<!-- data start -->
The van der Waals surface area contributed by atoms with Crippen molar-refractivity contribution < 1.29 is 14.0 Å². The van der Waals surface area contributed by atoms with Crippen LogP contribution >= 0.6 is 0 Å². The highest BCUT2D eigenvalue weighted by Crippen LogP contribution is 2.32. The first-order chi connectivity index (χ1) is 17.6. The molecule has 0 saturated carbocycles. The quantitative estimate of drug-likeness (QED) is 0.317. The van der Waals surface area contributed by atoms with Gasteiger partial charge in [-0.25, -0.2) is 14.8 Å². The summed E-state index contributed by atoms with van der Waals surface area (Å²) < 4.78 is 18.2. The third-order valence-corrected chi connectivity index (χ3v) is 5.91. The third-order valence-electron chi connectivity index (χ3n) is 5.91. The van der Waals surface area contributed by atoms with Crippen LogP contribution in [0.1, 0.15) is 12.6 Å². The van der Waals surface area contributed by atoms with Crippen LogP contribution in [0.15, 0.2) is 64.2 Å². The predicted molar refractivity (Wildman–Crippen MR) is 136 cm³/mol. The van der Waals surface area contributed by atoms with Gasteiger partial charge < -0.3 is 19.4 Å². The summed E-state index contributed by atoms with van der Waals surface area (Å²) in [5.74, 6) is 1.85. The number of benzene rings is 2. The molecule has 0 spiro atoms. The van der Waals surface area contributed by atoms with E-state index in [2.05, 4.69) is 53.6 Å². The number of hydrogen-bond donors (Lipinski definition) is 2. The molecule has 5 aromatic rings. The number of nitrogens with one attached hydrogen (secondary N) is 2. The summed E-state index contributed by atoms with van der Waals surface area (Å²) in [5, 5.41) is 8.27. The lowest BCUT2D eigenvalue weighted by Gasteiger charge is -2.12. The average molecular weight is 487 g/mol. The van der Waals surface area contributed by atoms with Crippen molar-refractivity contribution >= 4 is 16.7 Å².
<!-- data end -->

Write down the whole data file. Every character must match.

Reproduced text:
The van der Waals surface area contributed by atoms with Crippen molar-refractivity contribution < 1.29 is 14.0 Å². The van der Waals surface area contributed by atoms with Crippen LogP contribution >= 0.6 is 0 Å². The highest BCUT2D eigenvalue weighted by Crippen LogP contribution is 2.32. The first-order chi connectivity index (χ1) is 17.6. The molecule has 0 saturated carbocycles. The quantitative estimate of drug-likeness (QED) is 0.317. The van der Waals surface area contributed by atoms with Gasteiger partial charge in [-0.25, -0.2) is 14.8 Å². The summed E-state index contributed by atoms with van der Waals surface area (Å²) < 4.78 is 18.2. The third-order valence-corrected chi connectivity index (χ3v) is 5.91. The third-order valence-electron chi connectivity index (χ3n) is 5.91. The van der Waals surface area contributed by atoms with Crippen LogP contribution in [0.1, 0.15) is 12.6 Å². The van der Waals surface area contributed by atoms with Crippen LogP contribution in [0.15, 0.2) is 64.2 Å². The predicted molar refractivity (Wildman–Crippen MR) is 136 cm³/mol. The van der Waals surface area contributed by atoms with Gasteiger partial charge < -0.3 is 19.4 Å². The summed E-state index contributed by atoms with van der Waals surface area (Å²) in [5.74, 6) is 1.85. The number of benzene rings is 2. The molecule has 0 spiro atoms. The van der Waals surface area contributed by atoms with E-state index in [2.05, 4.69) is 53.6 Å². The number of hydrogen-bond donors (Lipinski definition) is 2. The molecule has 5 aromatic rings. The number of nitrogens with one attached hydrogen (secondary N) is 2. The summed E-state index contributed by atoms with van der Waals surface area (Å²) in [5, 5.41) is 8.27. The lowest BCUT2D eigenvalue weighted by Gasteiger charge is -2.12. The average molecular weight is 487 g/mol. The van der Waals surface area contributed by atoms with Crippen molar-refractivity contribution >= 4 is 16.7 Å².